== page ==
Wednesday's Closing Grain + LIvestock Futures Prices.
Sep. corn closed at $3.58, down 1/2 cent
Aug. soybeans closed at $12.64 and 1/2, down 25 and 1/2 cents
Aug. soybean meal closed at $418.70, up $18.50
Aug. soybean oil closed at 33.95, down 67 points
Sep. wheat closed at $5.28, down 10 cents
Aug. live cattle closed at $148.22, down $1.40
Aug. lean hogs closed at $115.20, up $1.12
Sep. crude oil closed at $97.59, up 22 cents
Oct. cotton closed at 64.02, up 99 points
Aug. Class III milk closed at $22.05, up 3 cents
Aug. gold closed at $1,312.80, up $4.00
Dow Jones Industrial Average: 16,651.80, up 91.26 points
For more futures prices and charts click http://www.farms.com/markets/
Ag Market News and Commodity Comments
Soybeans were lower on fund and technical selling. Traders continued to digest USDA’s record crop production estimate and increased ending stocks. Crop conditions are good and forecasts are non-threatening, but parts of the Midwest would like rain, and for that matter, some areas will need to see warmer temperatures. Soybean meal was mixed, adjusting old crop/new crop spreads, and bean oil was lower, following beans. August contracts expire Thursday.
Corn was mostly firm, seeing an oversold bounce. Tuesday’s USDA numbers were nominally bearish, but still less than what the trade was expecting. Also, there was some new demand Wednesday, as Mexico bought 107,600 tons of new crop U.S. corn and unknown picked up 130,000 tons of new crop U.S. Ethanol futures were higher. According to the EIA, ethanol production for the week ending August 8 averaged 931,000 barrels per day, up 29,000 on the week. Ethanol stocks totaled 17.8 million barrels, down nearly 3% from the prior week and the lowest in 11 weeks.
The wheat complex was lower on fund and technical selling. The trade’s watching Europe’s crop quality concerns, but aside from that, there aren’t many major issues around the world. In any event, the overall fundamentals for wheat remain bearish, both domestically and internationally, which was just reinforced by Tuesday’s reports. Israel is tendering for 25,000 tons of feed wheat.
Cattle country was quiet on Wednesday afternoon following a light trade in parts of the North in the morning. Dressed prices were generally steady to weak with Tuesday from 243.00 to 245.00. There were a few live sales at 155.00. Both buyers and sellers seem to be confused by sharply lower futures. Just as sellers were reluctant to price cattle when the market was storming higher earlier this summer, buyers seem nervous about bidding on cattle given the new negative psychology. The kill totaled 115,000 head, even with last week, but 8,000 below a year ago.
Boxed beef cutout values closed lower to sharply lower on light to moderate demand and moderate to heavy offerings. Choice beef was down 1.27 at 256.88 and select was 3.58 lower at 249.55.
Chicago Mercantile Exchange live cattle contracts settled unchanged to 1.40 points lower. Continued weakness in the cash markets created some concern about the ability to sustain current price ranges. Boxed beef prices were lower in the morning report adding additional pressure to the market. August settled 1.40 lower at 148.22, and October was 1.12 lower at 146.55.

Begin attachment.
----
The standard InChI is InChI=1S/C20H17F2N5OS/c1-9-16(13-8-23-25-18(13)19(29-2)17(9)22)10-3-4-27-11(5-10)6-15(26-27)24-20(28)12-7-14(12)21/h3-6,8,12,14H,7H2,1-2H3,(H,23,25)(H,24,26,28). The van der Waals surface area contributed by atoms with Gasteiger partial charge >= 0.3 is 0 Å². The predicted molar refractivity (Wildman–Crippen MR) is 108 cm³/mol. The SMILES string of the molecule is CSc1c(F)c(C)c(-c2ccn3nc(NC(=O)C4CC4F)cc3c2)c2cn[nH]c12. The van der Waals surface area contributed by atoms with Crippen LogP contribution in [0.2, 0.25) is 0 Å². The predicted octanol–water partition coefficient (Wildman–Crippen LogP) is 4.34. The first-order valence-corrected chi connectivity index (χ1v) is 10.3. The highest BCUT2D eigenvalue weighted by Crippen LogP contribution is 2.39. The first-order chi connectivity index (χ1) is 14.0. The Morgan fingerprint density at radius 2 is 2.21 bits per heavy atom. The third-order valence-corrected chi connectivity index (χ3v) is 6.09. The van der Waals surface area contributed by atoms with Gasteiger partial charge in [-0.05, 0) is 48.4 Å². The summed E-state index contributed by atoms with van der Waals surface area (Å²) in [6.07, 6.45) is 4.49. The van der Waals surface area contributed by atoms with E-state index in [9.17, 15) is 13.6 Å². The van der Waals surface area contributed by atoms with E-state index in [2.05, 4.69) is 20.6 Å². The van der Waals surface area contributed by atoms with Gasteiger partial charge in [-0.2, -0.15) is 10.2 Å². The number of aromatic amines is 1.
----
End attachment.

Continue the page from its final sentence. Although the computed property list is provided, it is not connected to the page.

Feeder cattle ended the session 17 to 110 points lower as follow through pressure was evident as live cattle futures remained under pressure. Nearby cattle traders took protection in the event of additional long-term softness through the entire livestock complex. August settled .17 lower at 214.37 and September was down 1.10 at 213.55.
Feeder cattle receipts at the Loup City, Nebraska Commission Company totaled 4420 head on Tuesday. This was the first reported sale in recent weeks so a trend is not available. A large crowd was on hand for the annual BBQ auction. Bidding was active most of the day even after the Chicago Mercantile Exchange cattle closed sharply lower. Feeder steers medium and large 1 averaging 787 pounds brought 226.53 per hundredweight. 720 pound heifers averaged 213.83.
Lean hogs settled 15 to 112 points higher. Moderate buyer support redeveloped through the lean hog futures as traders focused on the potential for short covering following aggressive losses on Tuesday. Although there is very little additional direction in both cash markets and pork values at midweek, longer term support could be drawn back into the complex. Soon to expire August was up 1.12 at 115.20, and October was .22 higher at 97.40.
Barrows and gilts in the Iowa/Minnesota direct trade closed 2.97 lower, the West was down 3.03 with a weighted average of 107.46 on a carcass basis in both regions. Eastern direct trade was not reported due to confidentiality. Missouri direct base carcass meat price was 1.00 to 2.00 lower at 103.00. Barrows and gilts at Midwest markets were steady to 2.00 lower live from 75.00 to 99.00.
Though totaling somewhat below trade expectations, the Aug. 1 estimate of the growing corn crop was record large at 14.032 billion bushels. Cheap corn should further stimulate meat expansion plans over the year ahead, and work to keep carcass weights heavy.
The pork carcass cutout value FOB plant was down 2.54 at 114.88. With bellies and hams significantly lower.
Wednesday’s hog slaughter is estimated at 408,000 head, 3,000 more than last week, but 20,000 less than last year. Click here to see more...